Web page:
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Job lock : evidence from a regression discontinuity design

  • Robert W. Fairlie
  • Kanika Kapur
  • Susan M. Gates

Employer-provided health insurance in the United States is suspected of restricting job mobility, resulting in “job lock.” Previous research on job lock finds mixed results using several methodologies. We take a new approach to examine whether employer-based health insurance discourages job mobility by exploiting the discontinuity created at age 65 through the qualification for Medicare. Using a novel procedure for identifying age in months from matched monthly CPS data and a relatively unexplored administration measure of job mobility, we compare job mobility among male workers in the months just prior to turning age 65 to job mobility in the months just after turning age 65. We find no evidence that job mobility increases at the age 65 threshold when Medicare eligibility starts. Our results are robust to different bandwidths, non-linear age profiles, and frequency of age measurement. The upper bounds of 95 percent confidence intervals for these estimates can rule out the existence of any job lock in some cases, and in most cases can rule out the large levels of job lock found in many previous studies in the literature. We also do not find evidence that other factors such as retirement, reduction in hours worked, social security eligibility, pension eligibility, and sample changes confound the results on job mobility in the month individuals turn 65.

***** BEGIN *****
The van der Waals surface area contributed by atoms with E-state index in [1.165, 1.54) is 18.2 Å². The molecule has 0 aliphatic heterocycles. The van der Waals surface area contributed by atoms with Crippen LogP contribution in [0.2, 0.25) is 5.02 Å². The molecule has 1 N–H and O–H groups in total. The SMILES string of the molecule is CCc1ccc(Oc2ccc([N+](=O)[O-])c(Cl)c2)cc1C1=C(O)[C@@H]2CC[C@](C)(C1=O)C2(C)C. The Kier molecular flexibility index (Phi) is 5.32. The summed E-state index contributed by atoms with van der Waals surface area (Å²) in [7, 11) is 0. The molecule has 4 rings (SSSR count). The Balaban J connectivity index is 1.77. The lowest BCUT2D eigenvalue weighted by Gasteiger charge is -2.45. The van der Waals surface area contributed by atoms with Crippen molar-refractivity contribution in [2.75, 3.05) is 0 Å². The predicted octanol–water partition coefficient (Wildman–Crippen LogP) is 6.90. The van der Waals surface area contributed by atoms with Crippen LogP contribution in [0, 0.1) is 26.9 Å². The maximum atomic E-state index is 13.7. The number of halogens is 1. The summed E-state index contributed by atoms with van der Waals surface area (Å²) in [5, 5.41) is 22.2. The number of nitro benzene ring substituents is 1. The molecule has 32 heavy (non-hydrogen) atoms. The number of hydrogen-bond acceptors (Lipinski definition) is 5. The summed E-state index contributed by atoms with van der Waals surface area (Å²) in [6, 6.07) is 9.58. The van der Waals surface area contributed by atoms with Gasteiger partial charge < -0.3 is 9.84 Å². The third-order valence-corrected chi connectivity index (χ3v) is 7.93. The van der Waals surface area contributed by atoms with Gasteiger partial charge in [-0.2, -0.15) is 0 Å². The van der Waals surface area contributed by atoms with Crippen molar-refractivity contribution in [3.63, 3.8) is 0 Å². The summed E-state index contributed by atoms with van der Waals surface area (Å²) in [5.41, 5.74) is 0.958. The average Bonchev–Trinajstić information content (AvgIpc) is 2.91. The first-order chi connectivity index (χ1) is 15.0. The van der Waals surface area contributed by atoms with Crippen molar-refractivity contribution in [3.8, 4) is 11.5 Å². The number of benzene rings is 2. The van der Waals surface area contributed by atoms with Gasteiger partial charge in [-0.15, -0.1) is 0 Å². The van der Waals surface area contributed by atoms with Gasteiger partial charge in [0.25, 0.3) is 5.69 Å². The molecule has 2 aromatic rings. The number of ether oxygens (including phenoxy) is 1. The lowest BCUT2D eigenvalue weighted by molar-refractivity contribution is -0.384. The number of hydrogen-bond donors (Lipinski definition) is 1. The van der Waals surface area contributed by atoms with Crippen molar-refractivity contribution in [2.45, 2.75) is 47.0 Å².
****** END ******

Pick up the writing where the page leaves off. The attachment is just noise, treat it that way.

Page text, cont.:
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Paper provided by School of Economics, University College Dublin in its series Working Papers with number 201215.

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Date of creation: Apr 2012
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Handle: RePEc:ucn:wpaper:201215
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